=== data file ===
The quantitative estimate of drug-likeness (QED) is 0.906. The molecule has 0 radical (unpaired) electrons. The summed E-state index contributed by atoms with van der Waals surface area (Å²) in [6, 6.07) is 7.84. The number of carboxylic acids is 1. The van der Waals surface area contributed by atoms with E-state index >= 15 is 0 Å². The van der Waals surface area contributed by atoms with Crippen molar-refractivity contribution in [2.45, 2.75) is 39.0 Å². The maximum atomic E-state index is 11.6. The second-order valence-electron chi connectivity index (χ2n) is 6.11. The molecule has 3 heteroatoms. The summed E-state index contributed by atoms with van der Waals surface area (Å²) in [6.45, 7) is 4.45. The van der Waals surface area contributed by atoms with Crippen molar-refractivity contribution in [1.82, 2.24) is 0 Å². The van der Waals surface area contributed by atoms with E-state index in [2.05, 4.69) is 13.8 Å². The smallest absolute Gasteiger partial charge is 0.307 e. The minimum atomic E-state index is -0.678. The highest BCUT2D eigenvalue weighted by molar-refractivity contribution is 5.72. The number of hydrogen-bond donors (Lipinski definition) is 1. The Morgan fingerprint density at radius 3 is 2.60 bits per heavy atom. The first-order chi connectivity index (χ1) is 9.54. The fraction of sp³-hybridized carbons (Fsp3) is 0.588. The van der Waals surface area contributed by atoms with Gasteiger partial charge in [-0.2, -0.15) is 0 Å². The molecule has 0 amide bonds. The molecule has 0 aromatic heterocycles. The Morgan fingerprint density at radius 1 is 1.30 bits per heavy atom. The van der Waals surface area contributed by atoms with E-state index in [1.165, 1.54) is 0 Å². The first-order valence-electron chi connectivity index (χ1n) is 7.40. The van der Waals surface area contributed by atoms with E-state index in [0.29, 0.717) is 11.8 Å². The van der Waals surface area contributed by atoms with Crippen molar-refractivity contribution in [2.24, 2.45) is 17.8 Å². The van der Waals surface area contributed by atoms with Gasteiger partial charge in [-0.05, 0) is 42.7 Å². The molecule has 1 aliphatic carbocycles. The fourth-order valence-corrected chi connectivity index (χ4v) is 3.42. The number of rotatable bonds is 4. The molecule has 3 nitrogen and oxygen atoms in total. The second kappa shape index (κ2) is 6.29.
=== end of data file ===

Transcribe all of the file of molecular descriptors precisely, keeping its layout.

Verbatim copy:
The quantitative estimate of drug-likeness (QED) is 0.906. The molecule has 0 radical (unpaired) electrons. The summed E-state index contributed by atoms with van der Waals surface area (Å²) in [6, 6.07) is 7.84. The number of carboxylic acids is 1. The van der Waals surface area contributed by atoms with E-state index >= 15 is 0 Å². The van der Waals surface area contributed by atoms with Crippen molar-refractivity contribution in [2.45, 2.75) is 39.0 Å². The maximum atomic E-state index is 11.6. The second-order valence-electron chi connectivity index (χ2n) is 6.11. The molecule has 3 heteroatoms. The summed E-state index contributed by atoms with van der Waals surface area (Å²) in [6.45, 7) is 4.45. The van der Waals surface area contributed by atoms with Crippen molar-refractivity contribution in [1.82, 2.24) is 0 Å². The van der Waals surface area contributed by atoms with E-state index in [2.05, 4.69) is 13.8 Å². The smallest absolute Gasteiger partial charge is 0.307 e. The minimum atomic E-state index is -0.678. The highest BCUT2D eigenvalue weighted by molar-refractivity contribution is 5.72. The number of hydrogen-bond donors (Lipinski definition) is 1. The Morgan fingerprint density at radius 3 is 2.60 bits per heavy atom. The first-order chi connectivity index (χ1) is 9.54. The fraction of sp³-hybridized carbons (Fsp3) is 0.588. The van der Waals surface area contributed by atoms with Gasteiger partial charge in [-0.2, -0.15) is 0 Å². The molecule has 0 amide bonds. The molecule has 0 aromatic heterocycles. The Morgan fingerprint density at radius 1 is 1.30 bits per heavy atom. The van der Waals surface area contributed by atoms with E-state index in [1.165, 1.54) is 0 Å². The first-order valence-electron chi connectivity index (χ1n) is 7.40. The van der Waals surface area contributed by atoms with E-state index in [0.29, 0.717) is 11.8 Å². The van der Waals surface area contributed by atoms with Crippen molar-refractivity contribution in [2.24, 2.45) is 17.8 Å². The van der Waals surface area contributed by atoms with Gasteiger partial charge in [-0.05, 0) is 42.7 Å². The molecule has 1 aliphatic carbocycles. The fourth-order valence-corrected chi connectivity index (χ4v) is 3.42. The number of rotatable bonds is 4. The molecule has 3 nitrogen and oxygen atoms in total. The second kappa shape index (κ2) is 6.29.